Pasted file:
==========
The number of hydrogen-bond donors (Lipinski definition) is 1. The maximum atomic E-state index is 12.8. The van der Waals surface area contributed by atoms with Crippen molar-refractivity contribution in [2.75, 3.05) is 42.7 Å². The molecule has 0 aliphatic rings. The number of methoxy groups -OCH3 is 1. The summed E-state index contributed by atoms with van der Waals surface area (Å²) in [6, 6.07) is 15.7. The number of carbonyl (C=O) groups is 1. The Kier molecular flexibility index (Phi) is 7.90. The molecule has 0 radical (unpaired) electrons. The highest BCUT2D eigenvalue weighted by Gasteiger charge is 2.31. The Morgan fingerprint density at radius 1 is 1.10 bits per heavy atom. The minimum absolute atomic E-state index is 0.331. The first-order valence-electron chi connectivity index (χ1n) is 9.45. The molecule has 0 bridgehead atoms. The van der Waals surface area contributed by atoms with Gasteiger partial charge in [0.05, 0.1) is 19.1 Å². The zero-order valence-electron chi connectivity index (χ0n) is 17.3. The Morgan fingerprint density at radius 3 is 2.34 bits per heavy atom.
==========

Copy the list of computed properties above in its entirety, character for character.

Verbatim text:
The number of hydrogen-bond donors (Lipinski definition) is 1. The maximum atomic E-state index is 12.8. The van der Waals surface area contributed by atoms with Crippen molar-refractivity contribution in [2.75, 3.05) is 42.7 Å². The molecule has 0 aliphatic rings. The number of methoxy groups -OCH3 is 1. The summed E-state index contributed by atoms with van der Waals surface area (Å²) in [6, 6.07) is 15.7. The number of carbonyl (C=O) groups is 1. The Kier molecular flexibility index (Phi) is 7.90. The molecule has 0 radical (unpaired) electrons. The highest BCUT2D eigenvalue weighted by Gasteiger charge is 2.31. The Morgan fingerprint density at radius 1 is 1.10 bits per heavy atom. The minimum absolute atomic E-state index is 0.331. The first-order valence-electron chi connectivity index (χ1n) is 9.45. The molecule has 0 bridgehead atoms. The van der Waals surface area contributed by atoms with Gasteiger partial charge in [0.05, 0.1) is 19.1 Å². The zero-order valence-electron chi connectivity index (χ0n) is 17.3. The Morgan fingerprint density at radius 3 is 2.34 bits per heavy atom.